I am therefore required to pretend that the Cishet White Woman and her fetish for gays is valid in some way, and not just a big culture vulture gawking at the tragedy of someone else’s existence.

To have this conversation, I’m required to occur to myself as I occur to them — a politicized object of straight, white fascination.

But that is not what I am, and the Cishet White Woman nor the White Gay Man have any right to label this conversation a “queer” problem without considering the entirety of the LGBTQ community.

Where do queer writers who deal with darker aspects of queer existence come in, if those aspects are true to life? Who helps us work through bullying, workplace discrimination, toxic masculinity, racism, and internalized homophobia, when the onus is on reversing the harm done by straight writers rather than simply claiming our ownership of our stories?

“Happy stories” is to publishing culture what “gay marriage” is to gay rights — it engages with queerness from a straight lens, and heralds us into acting in accordance with certain cultural values and aesthetics that occur more naturally to straight people.

It asks us to shrink our range to match theirs.

Where do queer writers who deal with darker aspects of queer existence come in, if those aspects are true to life? Who helps us work through bullying, workplace discrimination, toxic masculinity, racism, and internalized homophobia, when the onus is on reversing the harm done by straight writers rather than simply claiming our ownership of our stories?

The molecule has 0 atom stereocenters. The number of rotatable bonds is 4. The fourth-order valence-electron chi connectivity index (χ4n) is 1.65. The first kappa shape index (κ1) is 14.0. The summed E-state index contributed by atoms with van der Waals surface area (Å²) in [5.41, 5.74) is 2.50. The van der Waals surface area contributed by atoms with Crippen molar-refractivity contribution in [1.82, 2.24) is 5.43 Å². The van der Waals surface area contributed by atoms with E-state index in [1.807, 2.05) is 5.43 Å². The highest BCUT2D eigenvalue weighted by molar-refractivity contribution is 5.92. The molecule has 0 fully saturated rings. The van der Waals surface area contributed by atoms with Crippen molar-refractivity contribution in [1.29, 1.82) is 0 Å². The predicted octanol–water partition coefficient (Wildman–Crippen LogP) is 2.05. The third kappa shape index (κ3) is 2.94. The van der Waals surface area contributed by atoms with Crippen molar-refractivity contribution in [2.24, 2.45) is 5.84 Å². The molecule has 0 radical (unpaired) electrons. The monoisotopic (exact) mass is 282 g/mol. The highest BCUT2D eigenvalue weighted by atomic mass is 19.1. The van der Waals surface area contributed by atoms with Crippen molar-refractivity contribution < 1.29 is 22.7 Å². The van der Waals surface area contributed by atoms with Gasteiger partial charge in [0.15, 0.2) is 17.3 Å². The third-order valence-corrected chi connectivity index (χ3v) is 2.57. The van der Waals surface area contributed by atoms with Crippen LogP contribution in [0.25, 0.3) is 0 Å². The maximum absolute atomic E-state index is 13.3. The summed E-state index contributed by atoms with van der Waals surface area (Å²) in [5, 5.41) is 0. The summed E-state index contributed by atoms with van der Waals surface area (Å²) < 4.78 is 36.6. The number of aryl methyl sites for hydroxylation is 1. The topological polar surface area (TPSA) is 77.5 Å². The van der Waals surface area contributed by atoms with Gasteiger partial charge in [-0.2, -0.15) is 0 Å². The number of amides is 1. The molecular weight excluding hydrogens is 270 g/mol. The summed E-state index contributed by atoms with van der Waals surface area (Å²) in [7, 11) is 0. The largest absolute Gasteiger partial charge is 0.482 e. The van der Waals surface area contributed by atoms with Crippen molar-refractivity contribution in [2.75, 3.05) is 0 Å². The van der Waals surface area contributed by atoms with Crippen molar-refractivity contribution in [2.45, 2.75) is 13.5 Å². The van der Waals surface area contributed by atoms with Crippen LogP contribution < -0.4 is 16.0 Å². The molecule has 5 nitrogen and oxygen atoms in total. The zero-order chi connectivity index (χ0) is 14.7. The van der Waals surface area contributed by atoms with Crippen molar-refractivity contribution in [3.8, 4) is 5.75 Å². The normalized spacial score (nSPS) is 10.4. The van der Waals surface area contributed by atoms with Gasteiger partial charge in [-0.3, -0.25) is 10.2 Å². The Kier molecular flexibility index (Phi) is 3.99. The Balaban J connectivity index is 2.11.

The truth is that books can break hearts and repair them within the same 300 pages, and to think it can’t happen — to pose a “happy vs. tragic” debate in the first place, is to limit the space we’re allowed to take up in favor of a false dilemma that gives too much attention to our oppressors.

Race matters. Socioeconomic background matters. Ability matters. Poverty, homelessness, and lack of safe queer spaces affect our people. Forty percent of homeless youth identify as LGBTQ, despite us taking up five percent of the population. We are not ready, as a society, to say we’re beyond representation of queer pain, or to question whether these depictions are equally valuable to ones of queer joy. No more than we’re able to say the society we live in is post-racial. We will get there when queer writers are given opportunities that have been stolen from them.

And besides, humor grows from tragedy. Resilience grows from pain. Joy blooms brighter when depression has been felt. Some pain is integral to culture. Sometimes pain, in the collective body, is integral to true representation.

Sad queer stories are not inherently tied to the institutional property of misrepresentation. Sometimes they’re just true. And what I “should” or “shouldn’t” do in response to the dehumanizing whims of the Cishet White Woman is irrelevant to me, as I am not the property of that property.

Our freedom ought to be the bottom line, whether it means leading readers to swoon or break down in tears. Either is fine, so long as it accurately portrays the truth of the queer writer’s story and culture, regardless of how any oppressor has tried, and failed, to do so before.

Ryan Douglass

Written by

Frequent writer, occasional talker.